A terrific par five, this hole doglegs sharply left, then straightens, then goes slightly back to the right, causing a varied thought process throughout the playing of the hole. Out of bounds over the fence on the left encourages the golfer to play the tee shot to the right, again lengthening the hole. Thoughts of birdie necessitate a bit of daring down the left on the tee ball. Once in the fairway, the golfer debates the pond to the right of the green, the trees, bushes and OB to the left, and wonders whether to go for the green. A lay-up still leaves an excellent chance for birdie. The green is a unique affair, long on the left, with a shelf to the right, for a terrific “Sunday” pin position. Here more than any other hole on the front, the golfer wants to be close to the hole with her/his approach.
A neat par three, it requires an uphill short iron to a green fronted by bunkers, elevated above the tee, falling off on sides and back. Miss it short, if at all. The green has two levels, front and back, so the straighter you are to the hole (as opposed to side-hill right or left), the easier it plays.
The first of the great water holes on the back portion of the course (well, it’s close enough to the back), this par four rises slightly from tee to landing area, demanding a straight drive of some 235 yards to see the green. The putting surface sits downhill to the drive zone, to the right, and is fronted by water. As the approach suspends above the green, against the sky, we remember why we play golf. The putting surface is evilly canted toward the water, so below the hole is best.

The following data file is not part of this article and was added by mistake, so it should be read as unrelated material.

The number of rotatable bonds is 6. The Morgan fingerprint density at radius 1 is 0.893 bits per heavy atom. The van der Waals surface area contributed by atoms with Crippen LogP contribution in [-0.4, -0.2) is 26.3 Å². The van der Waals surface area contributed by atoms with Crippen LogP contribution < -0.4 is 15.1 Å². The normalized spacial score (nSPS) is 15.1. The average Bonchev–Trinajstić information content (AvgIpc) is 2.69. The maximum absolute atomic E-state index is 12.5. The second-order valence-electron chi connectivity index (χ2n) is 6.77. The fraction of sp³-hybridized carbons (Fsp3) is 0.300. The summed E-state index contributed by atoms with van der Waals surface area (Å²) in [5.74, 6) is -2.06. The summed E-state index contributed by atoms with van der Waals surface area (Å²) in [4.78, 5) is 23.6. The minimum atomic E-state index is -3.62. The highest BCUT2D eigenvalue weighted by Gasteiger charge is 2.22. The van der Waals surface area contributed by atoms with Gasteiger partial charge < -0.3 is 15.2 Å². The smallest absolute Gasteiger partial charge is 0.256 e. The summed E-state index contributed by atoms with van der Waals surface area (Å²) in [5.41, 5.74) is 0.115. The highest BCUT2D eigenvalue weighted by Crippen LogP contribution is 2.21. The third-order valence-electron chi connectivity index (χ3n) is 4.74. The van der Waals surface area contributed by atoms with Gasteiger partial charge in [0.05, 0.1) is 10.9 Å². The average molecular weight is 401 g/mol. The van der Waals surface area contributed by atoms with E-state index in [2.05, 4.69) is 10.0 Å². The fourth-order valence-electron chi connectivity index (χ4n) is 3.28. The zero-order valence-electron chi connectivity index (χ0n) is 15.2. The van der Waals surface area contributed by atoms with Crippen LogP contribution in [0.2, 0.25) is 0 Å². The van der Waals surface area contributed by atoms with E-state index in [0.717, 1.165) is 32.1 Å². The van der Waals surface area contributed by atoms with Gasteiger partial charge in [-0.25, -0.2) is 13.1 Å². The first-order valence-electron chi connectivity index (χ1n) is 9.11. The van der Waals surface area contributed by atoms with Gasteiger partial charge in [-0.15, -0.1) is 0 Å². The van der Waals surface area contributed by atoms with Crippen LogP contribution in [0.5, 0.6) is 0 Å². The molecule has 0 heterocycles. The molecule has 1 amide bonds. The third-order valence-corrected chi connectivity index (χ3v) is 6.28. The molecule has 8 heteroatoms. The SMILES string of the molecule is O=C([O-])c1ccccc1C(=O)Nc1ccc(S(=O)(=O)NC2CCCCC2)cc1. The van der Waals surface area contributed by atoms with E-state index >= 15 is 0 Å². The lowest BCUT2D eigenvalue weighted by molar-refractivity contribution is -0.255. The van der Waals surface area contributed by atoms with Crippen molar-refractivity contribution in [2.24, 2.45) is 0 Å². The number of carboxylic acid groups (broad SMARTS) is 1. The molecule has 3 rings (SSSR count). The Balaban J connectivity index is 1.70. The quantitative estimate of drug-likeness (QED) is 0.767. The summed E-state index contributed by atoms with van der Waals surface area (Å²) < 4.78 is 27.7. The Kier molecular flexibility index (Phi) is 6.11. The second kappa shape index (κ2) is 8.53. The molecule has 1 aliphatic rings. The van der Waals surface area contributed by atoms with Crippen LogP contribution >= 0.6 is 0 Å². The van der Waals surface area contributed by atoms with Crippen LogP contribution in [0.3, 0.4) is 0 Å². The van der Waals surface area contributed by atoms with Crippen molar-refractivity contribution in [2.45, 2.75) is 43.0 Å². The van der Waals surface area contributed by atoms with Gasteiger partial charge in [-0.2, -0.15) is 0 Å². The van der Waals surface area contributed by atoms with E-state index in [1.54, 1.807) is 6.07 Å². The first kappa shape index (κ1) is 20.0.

A break from the water here, in the form of a meat-and-potatoes par four, straightaway, trees left and right. Two bunkers front the green, which is a saucer-shaped putting surface, with no particular noteworthy portions.
The trickiest drive on the course, unless you can Tiger a drive 270 yards on the fly, forget about carrying the water. Aim an 8 or 9 iron at the bridge on the left, and it will roll down to the water. Another short iron to the green, set against the hill at the corner of Sheridan and Parkside, a green similar to number 9, will afford an opportunity for birdie.